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In the Matter of Susan R. v. Dennis G. Van Auken

State of New York Supreme Court, Appellate Division Third Judicial Department


July 12, 2012

IN THE MATTER OF SUSAN R. BARNEY, RESPONDENT,
v.
DENNIS G. VAN AUKEN, APPELLANT.

Appeals (1) from an order of the Family Court of Cortland County (Ames, J.), entered June 10, 2011, which granted petitioner's application, in a proceeding pursuant to Family Ct Act article 4, to direct respondent to pay child support, and (2) from an order of said court, entered June 10, 2011, which denied respondent's motion for an award of counsel fees.

The opinion of the court was delivered by: Lahtinen, J.

MEMORANDUM AND ORDER

Calendar Date: May 29, 2012

Before: Peters, P.J., Lahtinen, Spain, Malone Jr. and Garry, JJ.

The parties' daughter (born in 1990) moved from respondent's residence to petitioner's home when she turned 18 in November 2008, and in May 2009 petitioner commenced this proceeding seeking child support. Respondent's defenses included visitation as a defense, alleged as abandonment. Since the Support Magistrate improperly ruled upon such issue without referring it to Family Court, we reversed and remitted (81 AD3d 1129 [2011]). Upon remittal, and after a hearing in May 2011 at which the parties appeared pro se, Family Court found that respondent failed to sustain his burden of proving the affirmative defenses. The court directed him to, among other things, pay $170 biweekly in child support for the period from May 2009 when the petition was filed until April 2010 when the child became emancipated. Respondent appeals from that order, as well as from Family Court's order denying his motion for an award of counsel fees incurred up to the time of the earlier appeal.

Respondent initially contends that the Family Court Judge should have recused himself. "Absent a legal disqualification under Judiciary Law § 14, which is not at issue here, a trial judge is the sole arbiter of recusal and his or her decision, which lies within the personal conscience of the court, will not be disturbed absent an abuse of discretion" (Kampfer v Rase, 56 AD3d 926, 926 [2008], lv denied 11 NY3d 716 [2009] [internal quotation marks and citations omitted]; see Matter of Kelley v VanDee, 61 AD3d 1281, 1284 [2009]). Although the Family Court Judge indicated at a pretrial conference that he might refer the matter to another judge since he had read the transcript from the August 2009 fact-finding hearing and affirmed the Support Magistrate's findings, he also stated that his decision could be different following this hearing as a result of seeing and hearing the witnesses. The potential reason for recusal was weighed by the Judge and he determined that he could consider the case fairly. We are unpersuaded that his determination constituted an abuse of discretion.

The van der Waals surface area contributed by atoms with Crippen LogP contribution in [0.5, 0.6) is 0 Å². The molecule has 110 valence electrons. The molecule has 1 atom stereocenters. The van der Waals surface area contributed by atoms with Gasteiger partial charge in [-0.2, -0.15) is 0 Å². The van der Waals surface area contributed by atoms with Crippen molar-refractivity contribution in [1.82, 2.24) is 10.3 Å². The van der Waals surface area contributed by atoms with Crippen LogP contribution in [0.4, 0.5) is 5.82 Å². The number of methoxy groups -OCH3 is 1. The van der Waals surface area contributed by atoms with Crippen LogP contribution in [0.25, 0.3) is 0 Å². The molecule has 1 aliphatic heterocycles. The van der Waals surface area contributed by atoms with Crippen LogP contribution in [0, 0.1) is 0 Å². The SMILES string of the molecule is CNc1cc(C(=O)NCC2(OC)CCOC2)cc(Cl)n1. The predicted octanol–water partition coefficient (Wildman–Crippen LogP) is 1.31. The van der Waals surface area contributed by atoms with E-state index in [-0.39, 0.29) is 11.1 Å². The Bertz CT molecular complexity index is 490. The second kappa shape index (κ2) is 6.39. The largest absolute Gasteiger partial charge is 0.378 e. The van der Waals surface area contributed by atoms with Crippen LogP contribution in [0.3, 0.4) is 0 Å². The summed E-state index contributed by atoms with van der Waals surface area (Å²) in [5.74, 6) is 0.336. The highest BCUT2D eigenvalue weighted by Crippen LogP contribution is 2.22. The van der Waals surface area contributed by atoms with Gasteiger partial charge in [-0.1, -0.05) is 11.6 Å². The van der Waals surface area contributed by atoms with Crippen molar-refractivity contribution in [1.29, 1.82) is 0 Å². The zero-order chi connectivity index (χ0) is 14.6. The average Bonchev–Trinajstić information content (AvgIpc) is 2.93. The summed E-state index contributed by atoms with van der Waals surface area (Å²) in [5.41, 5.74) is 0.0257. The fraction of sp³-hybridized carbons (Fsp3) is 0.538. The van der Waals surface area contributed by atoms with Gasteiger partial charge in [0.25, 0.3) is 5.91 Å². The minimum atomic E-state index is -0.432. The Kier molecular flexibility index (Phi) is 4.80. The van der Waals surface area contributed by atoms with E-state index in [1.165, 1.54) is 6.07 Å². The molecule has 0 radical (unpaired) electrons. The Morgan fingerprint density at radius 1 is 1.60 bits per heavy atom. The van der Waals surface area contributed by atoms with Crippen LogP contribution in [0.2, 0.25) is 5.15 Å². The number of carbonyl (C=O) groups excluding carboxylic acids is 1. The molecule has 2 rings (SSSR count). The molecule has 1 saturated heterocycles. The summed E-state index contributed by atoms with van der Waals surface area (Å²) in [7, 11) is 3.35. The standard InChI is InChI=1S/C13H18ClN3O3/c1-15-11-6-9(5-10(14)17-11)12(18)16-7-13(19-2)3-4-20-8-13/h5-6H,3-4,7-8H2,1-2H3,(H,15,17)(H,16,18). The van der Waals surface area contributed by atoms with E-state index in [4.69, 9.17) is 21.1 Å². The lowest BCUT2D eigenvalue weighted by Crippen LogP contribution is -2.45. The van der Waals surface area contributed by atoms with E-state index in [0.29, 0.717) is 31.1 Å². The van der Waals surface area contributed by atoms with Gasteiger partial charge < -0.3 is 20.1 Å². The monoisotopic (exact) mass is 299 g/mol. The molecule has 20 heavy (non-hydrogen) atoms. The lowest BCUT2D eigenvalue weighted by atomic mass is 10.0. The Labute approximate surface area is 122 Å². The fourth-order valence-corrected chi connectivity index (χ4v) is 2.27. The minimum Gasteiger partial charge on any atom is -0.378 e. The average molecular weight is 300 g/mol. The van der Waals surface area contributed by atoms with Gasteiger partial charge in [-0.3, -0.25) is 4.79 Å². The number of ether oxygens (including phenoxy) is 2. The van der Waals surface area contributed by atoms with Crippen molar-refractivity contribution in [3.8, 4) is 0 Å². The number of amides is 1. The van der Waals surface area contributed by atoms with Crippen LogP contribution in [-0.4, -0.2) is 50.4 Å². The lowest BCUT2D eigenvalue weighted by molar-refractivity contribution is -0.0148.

Next, respondent argues that testimony regarding events occurring after the earlier hearing in August 2009 should not have been permitted at the May 2011 hearing. He further asserts that the financial information from that earlier hearing should have been updated. Although both pro se litigants offered some evidence of events occurring after the petition was filed and no motion was made to conform the pleadings to the proof (see Matter of Martin v Mills, 94 AD3d 1364, 1365, n [2012]), Family Court's determination ultimately was not premised upon such evidence. Further, the parties' financial information from 2009 was properly considered for the child support obligation, which ran from May 2009 to April 2010 and, in any event, it does not appear that the parties offered any updated financial information at the May 2011 hearing.

Family Court's finding that respondent failed to satisfy his burden with regard to the affirmative defenses of abandonment and alienation was based in part upon its assessment of credibility. Although respondent urges that petitioner was not a credible witness, we generally "[a]ccord[] great weight to Family Court's credibility assessments" (Matter of Boccalino v Boccalino, 59 AD3d 901, 903 [2009]). We discern no reason to reject Family Court's assessment of credibility here. Accepting those assessments, the record supports Family Court's determination that respondent's affirmative defenses were not sufficiently proven.

Family Court was well within its discretion in not awarding counsel fees to respondent, who had considerably higher earnings than petitioner (see e.g. Halse v Halse, 93 AD3d 1003, 1006 [2012]).

Peters, P.J., Spain, Malone Jr. and Garry, JJ., concur.

ORDERED that the orders are affirmed, without costs.

ENTER:

Robert D. Mayberger Clerk of the Court

20120712

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